The character growth of both Cathy and Heathcliffe is immense. They do not start the book as ‘likeable’ people, either of them, but I was rooting for each of them to find themself from the beginning, and by the end I loved them.

The ending is a satisfying conclusion and very obviously a new beginning and I would happily read more books exploring where Cathy and Heathcliffe go and how they choose to pay the debts Cathy’s father owed as they set their ghosts to rest.

Speaking of ghosts, I loved the fantastical elements to the story. They were at once jarring and a natural extension of the plot. They felt right and true.

The discussion of the East India Company’s atrocities in India, colonialism in general, the way rich white men viewed all non-white foreigners, expecting them to be grateful to serve them, was sickening. The revelations about Cathy’s father were blows to Cathy and to the reader.

This story was hard-hitting and the language was gorgeous and kept the haunting gothic atmosphere of the original. I was riveted and couldn’t stop listening. I loved that I never knew what was going to happen. There were points where one of the characters would face a choice, and I could see where one choice would lead – to something like the plot of the original Wuthering Heights – and I would desperately hope they would choose the other path, even though it wasn’t clear what lay at the end of it.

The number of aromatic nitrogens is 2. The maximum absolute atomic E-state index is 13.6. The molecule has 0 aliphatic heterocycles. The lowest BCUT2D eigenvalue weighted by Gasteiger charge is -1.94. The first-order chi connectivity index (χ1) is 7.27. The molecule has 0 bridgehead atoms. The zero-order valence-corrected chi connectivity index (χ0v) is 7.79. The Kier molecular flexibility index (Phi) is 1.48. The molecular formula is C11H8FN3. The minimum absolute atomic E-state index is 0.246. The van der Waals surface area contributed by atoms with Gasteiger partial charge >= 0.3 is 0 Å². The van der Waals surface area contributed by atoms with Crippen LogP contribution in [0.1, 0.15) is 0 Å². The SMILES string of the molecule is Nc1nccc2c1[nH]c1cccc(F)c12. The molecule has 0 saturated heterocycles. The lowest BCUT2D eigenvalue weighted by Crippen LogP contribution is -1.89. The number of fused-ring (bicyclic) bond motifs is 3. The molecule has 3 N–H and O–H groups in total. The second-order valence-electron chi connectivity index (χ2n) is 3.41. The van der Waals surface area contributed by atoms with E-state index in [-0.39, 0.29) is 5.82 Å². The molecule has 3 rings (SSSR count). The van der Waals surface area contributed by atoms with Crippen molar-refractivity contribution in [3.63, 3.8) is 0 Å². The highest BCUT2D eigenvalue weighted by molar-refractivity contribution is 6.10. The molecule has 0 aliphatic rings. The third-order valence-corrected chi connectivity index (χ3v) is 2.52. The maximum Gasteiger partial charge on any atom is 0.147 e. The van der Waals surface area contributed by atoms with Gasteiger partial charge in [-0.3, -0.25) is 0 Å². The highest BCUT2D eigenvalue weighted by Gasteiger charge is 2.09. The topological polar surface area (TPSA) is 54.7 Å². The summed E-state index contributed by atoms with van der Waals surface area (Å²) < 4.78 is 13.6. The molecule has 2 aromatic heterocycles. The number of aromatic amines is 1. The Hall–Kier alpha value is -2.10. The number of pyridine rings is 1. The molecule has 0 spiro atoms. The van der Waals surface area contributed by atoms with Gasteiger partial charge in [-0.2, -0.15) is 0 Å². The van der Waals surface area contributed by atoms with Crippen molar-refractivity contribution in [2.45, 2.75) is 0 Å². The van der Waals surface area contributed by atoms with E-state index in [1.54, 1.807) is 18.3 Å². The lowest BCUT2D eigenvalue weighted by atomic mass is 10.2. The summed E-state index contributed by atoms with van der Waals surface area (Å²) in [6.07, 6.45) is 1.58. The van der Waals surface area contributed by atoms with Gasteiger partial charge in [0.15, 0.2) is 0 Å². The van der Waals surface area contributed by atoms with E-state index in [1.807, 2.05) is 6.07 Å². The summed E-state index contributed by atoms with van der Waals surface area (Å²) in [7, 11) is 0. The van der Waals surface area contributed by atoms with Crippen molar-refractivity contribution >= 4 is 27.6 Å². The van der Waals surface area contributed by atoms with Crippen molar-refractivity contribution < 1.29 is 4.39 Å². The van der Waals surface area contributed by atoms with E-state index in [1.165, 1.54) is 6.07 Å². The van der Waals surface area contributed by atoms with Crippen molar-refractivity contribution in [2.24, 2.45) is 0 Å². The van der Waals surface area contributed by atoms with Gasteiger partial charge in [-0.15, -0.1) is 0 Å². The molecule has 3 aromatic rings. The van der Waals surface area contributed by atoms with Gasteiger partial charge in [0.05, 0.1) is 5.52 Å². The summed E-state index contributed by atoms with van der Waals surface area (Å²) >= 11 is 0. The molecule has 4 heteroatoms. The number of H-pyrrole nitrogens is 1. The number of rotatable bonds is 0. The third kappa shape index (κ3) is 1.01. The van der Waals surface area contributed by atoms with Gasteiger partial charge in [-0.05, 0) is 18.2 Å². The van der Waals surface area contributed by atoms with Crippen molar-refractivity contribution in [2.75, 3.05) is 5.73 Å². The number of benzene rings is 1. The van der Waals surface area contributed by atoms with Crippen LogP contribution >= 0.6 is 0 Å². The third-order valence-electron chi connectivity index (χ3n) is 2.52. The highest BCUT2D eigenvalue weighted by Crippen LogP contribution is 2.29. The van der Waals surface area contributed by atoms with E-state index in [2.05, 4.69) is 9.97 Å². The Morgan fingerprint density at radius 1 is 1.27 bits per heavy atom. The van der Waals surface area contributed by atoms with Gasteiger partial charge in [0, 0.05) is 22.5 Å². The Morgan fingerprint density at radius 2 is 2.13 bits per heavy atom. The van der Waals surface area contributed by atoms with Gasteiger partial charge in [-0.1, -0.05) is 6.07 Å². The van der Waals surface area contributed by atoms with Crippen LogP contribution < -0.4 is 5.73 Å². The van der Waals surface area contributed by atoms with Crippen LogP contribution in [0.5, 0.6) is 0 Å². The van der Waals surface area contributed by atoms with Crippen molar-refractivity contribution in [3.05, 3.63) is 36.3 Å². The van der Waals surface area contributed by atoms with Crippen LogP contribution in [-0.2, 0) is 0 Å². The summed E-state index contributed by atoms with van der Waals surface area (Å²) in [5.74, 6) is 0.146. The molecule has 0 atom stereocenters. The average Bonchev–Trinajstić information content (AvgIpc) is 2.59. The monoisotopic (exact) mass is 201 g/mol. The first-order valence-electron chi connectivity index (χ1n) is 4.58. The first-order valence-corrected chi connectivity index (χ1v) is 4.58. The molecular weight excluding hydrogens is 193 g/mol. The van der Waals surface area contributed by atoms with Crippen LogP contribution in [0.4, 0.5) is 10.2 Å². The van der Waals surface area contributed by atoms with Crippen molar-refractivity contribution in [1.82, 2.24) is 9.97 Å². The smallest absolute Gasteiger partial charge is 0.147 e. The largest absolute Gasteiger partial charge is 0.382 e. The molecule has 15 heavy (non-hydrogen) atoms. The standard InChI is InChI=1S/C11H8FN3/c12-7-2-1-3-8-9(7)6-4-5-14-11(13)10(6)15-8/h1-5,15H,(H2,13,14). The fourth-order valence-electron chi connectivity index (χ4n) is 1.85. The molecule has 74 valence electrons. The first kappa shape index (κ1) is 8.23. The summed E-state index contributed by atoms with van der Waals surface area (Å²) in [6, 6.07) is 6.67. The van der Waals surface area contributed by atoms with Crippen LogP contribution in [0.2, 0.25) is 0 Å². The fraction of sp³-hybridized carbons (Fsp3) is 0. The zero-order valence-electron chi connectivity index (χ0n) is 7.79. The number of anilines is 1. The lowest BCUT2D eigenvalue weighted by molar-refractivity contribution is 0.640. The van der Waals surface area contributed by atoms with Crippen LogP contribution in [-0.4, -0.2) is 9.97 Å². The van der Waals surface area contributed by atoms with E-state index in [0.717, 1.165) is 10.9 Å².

I loved the element of found family that Heathcliffe stumbles into — I’m a sucker for a found family plot — and I really wish there could be a sequel where Cathy gets to meet them. I would love to see what she would make of Heathcliffe’s life and choices in Liverpool. At the same time I love where Tasha Suri chose to end the story. It felt… right.

This is my favorite of the Remixed Classics series thus far. Highly recommend.

I also highly recommend the audiobook because it is absolutely gorgeous and the narrators really bring the story to life. It is emotional and haunting and gothic and perfectly matches that gorgeous cover.

*Thanks to NetGalley, Feiwel & Friends, and Macmillan Audio for providing an audio arc for review.

ARC Review: A Clash of Steel by C.B. Lee

A Clash of Steel by C.B. Lee

Synopsis

Two intrepid girls hunt for a legendary treasure on the deadly high seas in this YA remix of the classic adventure novel Treasure Island.

1826.